Tough Traveling: Shapeshifters

Tough Travelling

“Tough Traveling” is a weekly Thursday feature created by Nathan at Review Barn where participants make a new list each week based on The Tough Guide to Fantasyland by Diana Wynne Jones. This hilarious little book cheerfully pokes fun at the most prevalent tropes in fantasy. All are welcome to take part, and there is a link up over at his site. Join in any time!

This week the trope is SHAPESHIFTERS:

SHAPESHIFTING is frequent among both WERES and MAGIC USERS. The usual form taken is that of a WOLF, but lions, eagles, serpents, owls, and cats are common too. In all cases the rule is that the shapeshifter cannon stay too long in animal form without actually becoming that animal.

Now if there’s one thing I know about it’s shapeshifters. My initial list was like 20 books long, but in the interests of symmetry aka my OCD tendencies I’ll keep it to my regular 4. I tried to pick titles that I didn’t think anyone else would have. Let the fun begin!

Sealed With a CurseWere-tiger – Sealed With a Curse by Cecy Robson

Celia Wird (pronounced “weird,” just go with it) is a shapeshifter whose primary form is a tiger. But unlike many traditional shifter types, Celia can transform into any animal she touches. This doesn’t always work out well for her though: when she’s frightened or angry she loses control of her abilities and often shifts into inappropriate animals – like a bunny. But her instincts are driven by her inner tigress, representing the more aggressive side of this usually passive heroine.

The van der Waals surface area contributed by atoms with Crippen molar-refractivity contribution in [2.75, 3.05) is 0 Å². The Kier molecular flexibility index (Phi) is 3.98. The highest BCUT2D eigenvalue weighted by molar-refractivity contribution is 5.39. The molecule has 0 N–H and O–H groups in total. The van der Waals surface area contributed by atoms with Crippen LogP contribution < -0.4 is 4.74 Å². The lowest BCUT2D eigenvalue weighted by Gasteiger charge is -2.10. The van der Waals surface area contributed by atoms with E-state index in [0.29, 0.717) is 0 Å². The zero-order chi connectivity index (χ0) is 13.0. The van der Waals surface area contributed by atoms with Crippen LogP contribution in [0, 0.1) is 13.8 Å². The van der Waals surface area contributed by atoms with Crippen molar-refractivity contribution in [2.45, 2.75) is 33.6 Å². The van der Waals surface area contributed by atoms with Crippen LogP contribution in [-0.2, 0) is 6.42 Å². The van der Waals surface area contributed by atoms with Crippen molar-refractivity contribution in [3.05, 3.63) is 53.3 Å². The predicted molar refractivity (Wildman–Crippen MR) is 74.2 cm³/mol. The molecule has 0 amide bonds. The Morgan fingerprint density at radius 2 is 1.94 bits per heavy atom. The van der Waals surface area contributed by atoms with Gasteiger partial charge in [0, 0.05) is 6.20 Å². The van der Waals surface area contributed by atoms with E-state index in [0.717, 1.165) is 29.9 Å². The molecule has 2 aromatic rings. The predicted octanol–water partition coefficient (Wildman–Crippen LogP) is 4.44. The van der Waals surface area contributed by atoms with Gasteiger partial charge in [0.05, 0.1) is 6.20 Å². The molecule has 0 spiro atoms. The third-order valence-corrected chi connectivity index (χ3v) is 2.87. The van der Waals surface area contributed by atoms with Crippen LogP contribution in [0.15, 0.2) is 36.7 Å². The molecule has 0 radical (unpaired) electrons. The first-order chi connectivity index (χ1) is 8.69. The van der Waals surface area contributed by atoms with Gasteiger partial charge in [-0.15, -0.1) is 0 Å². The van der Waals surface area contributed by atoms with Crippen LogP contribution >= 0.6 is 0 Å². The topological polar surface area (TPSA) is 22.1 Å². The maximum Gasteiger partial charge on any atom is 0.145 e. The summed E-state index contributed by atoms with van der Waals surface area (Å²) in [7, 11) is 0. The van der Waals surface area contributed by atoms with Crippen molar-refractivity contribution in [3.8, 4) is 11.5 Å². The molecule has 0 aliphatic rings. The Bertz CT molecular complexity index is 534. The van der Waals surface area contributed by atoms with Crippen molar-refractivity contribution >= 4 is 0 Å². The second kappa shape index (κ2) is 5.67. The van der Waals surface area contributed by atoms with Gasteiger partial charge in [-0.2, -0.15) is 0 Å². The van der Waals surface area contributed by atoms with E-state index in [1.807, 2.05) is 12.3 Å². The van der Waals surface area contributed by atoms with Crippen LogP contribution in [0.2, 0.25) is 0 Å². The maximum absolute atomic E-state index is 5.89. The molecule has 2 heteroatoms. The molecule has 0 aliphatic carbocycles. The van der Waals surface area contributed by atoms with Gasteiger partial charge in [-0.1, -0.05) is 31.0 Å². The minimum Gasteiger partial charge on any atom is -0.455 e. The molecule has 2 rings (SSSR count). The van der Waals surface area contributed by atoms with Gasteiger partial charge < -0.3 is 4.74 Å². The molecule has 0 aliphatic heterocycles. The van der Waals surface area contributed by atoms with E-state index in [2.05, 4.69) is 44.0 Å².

BittenWerewolves – Bitten by Kelley Amrstrong
Two of my favourite things: Kelley Armstrong and werewolves! Elena Michaels is the only known female werewolf, a member of the Pack that rules the New York territory. Surrogate daughter of Jeremy, alpha of the pack, and exceptional tracker and hunter, Elena is highly desirable to other werewolves. But Clay, Elena’s former lover, will stop at nothing to protect her from outsiders and defend their pack. One of the best werewolf romances of all time, in my opinion.
Untitled-10Tanuki – Discount Armageddon by Seanan McGuire
Cyrptids are the monsters or categorically “other” creatures that roam around this dimension. They are many and quite varied, but there are a fair number who can assume a human form. Ryan is one such creature, a member of the cyrptid species called Tanuki. Tanuki originated in Japan and are classified as therianthropes (shapeshifters). They have three primary forms: human, a Japanese racoon dog, and to quote McGuire the third is “eight to ten feet tall and looks like something out of a Hammer film.” This last form is their combat shape. They’re actually super nice and very social – just don’t poke the racoon dog!
On the EdgeChangelings – On the Edge by Ilona Andrews
What would a shapeshifter list be without Ilona Andrews? I thought Kate Daniels would be too obvious so I went with her Edge series. On the Edge introduces us to Rose and her little brothers, George and Jack; their family lives in the liminal space between magical and non-magical lands, called the Weird, where shapeshifting is not uncommon. Jack is a changeling who takes on the shape of a wildcat. At birth he was a kitten, and it took him three whole days to finally assume his human shape. Much of the little boy’s life is influenced by his animal instincts: Jack loves to run, and hunt, and chase small prey like leech birds and other odd creatures found in the Weird.